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Practically all physical, chemical, and biological processes in soil show some dependence on

organic matter. Because of this importance, organic matter has earned respect as the "life
blood of soils".

WE CAN IMPROVE OUR SOILS BY INCREASING THE ORGANIC MATTER CONTENT


THROUGH MAKING COMPOST AND THEN INCORPORATING IT INTO THE SOIL
Determination of Organic Matter Content by Dry Combustion

Dry combustion analysis of organic matter in soils is accomplished by


measuring the weight loss in a soil sample following high temperature
treatment. Heat oxidizes organic matter to CO2 and H2O which escape from the
sample.

C6H12O6 + 6 O2 + heat à 6CO2 + 6H20


(Organic Matter)

You are provided with two soils, soil A and soil B, both from somewhere in the
school grounds. One is from a garden that uses compost, one is from a playing
field. They have been gently heated to remove water

APPARATUS METHOD

1. Tin can 1. Weigh the tin can. Record your


2. Tripod results in the table
3. Gauze 2. Place a small plastic beaker full
4. Heatproof mat of soil A into the can then
5. Small plastic beaker weigh and record below.
6. Large spatula for stirring 3. Place the can with the soil
7. Access to a balance for onto the gauze, light the
weighing Bunsen, then heat strongly for
five minutes, stirring
occasionally with the spoon.
4. DO THE QUIZ WHILE YOU ARE
WAITING
5. Leave the can to cool for 5
minutes then reweigh
6. Repeat this with soil B
Data

Soil A Soil B

1. weight of soil and can before


combustion/g

2. weight of can/g

3. weight of soil/g
=1-2
4. weight of soil and can after
combustion/g
5. weight lost (organic matter)/g
=1 - 4
6. organic matter, %

Percentage organic matter = mass loss x 100


Mass of soil before heating
Questions:

1. Why did the soils change color after extensive heating?

2. Which soil do you think is better for growing crops? Why?


We could prepare this beforehand

Soil is made up of a mixture of sand, silt, clay and rotted plant (organic) material. Different
soil types have differing percentages of each. The jam jar soil experiment helps you to
understand what the proportions of these are for the soil you work with. You should try this
experiment with soils from different areas and compare the results to see how soils vary. Try
it also with the soils you get in bags from garden centres for growing seeds and see how that
varies from your garden soil.

Step One

Take a clean, straight-sided jam jar and fill it about a third of the
way up with the soil you are experimenting with. Also have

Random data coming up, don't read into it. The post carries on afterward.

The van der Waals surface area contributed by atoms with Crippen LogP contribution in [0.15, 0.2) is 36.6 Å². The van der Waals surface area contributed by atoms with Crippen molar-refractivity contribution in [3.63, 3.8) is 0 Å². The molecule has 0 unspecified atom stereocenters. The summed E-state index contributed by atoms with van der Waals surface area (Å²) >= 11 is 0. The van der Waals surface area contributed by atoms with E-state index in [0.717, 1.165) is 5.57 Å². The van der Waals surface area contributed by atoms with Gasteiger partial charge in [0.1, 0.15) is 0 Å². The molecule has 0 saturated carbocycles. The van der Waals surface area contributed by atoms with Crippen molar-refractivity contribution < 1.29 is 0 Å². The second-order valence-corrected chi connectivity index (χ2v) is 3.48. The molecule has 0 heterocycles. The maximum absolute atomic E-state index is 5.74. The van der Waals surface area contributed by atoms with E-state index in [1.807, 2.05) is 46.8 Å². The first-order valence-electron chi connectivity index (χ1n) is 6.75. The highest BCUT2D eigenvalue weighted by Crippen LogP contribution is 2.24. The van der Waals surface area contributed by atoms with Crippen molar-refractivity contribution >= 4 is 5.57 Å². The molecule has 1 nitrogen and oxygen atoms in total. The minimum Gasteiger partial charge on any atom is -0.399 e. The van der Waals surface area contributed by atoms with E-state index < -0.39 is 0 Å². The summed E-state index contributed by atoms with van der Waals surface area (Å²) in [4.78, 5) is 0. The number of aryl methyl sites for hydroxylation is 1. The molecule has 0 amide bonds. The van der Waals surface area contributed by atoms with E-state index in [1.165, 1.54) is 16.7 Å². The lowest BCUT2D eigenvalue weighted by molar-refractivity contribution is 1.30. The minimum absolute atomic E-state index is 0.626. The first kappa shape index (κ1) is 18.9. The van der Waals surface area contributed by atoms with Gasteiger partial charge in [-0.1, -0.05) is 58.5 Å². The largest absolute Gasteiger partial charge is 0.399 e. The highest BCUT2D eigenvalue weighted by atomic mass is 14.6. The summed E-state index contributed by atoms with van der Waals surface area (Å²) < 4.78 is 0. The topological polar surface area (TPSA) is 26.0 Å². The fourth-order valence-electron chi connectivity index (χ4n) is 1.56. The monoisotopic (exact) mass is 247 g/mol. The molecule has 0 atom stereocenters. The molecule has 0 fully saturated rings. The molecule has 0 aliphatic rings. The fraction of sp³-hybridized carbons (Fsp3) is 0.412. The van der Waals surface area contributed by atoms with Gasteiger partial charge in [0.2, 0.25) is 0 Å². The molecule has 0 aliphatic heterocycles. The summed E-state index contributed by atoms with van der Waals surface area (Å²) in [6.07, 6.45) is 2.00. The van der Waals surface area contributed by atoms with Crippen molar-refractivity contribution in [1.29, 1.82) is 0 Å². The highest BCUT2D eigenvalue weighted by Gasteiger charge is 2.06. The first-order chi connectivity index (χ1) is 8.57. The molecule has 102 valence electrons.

ready another jar of clean water and a stirring stick.

Start off with a jar a third filled with soil

Step Two

Now add the clear water until the jar of soil is almost full.

Add water stir and stir thoroughly

Step Three

Now use a stirring stick to stir up the mixture really thoroughly.

Stir the mixture thoroughly


Step Four

Now leave the jar for one hour so the contents settle out and the water can start to clear.

The soil jamjar experiment

Step Four

Now the water has settled out, you should be able to see
different layers appearing. Sand particles are the biggest and
weigh more than silt - so the bottom layer will be the sand
part of the soil. Any pebbles will also be at the bottom. Next
up is the silt layer. Silt particles are smaller than sand and
weigh less so they appear over the sand. If you were able to
separate out any clay particles they are the smallest and will
be on top. If your soil is really thick clay then you may just be
left with clay lumps at the bottom, Next up you will have the
water. This is likely to be discoloured. The colouring is likely to
be rotted plant (organic) material that is soluble (it's
dissolved). Finally, at the top will be floating organic material which isn't fully rotted.

What you can do is now use a measuring tape to measure the height of the total soil and
water (say 10cm), and then the height of each layer (say the silt is 1cm). Then you can work
out the percentage of each part of the soil. This is called the soil texture. For silt for example
the sum is 10cm divided by 1cm all multiplied by 100 to get the percentage (so 10/1 x 100 =
10%). Finish off by drawing a pie chart of the different proportions, and as noted above
compare the results with other soils.

If you found this interesting have a look at the related Jam-Jar experiment in the Activity
Sheets section, as well as the other activities there!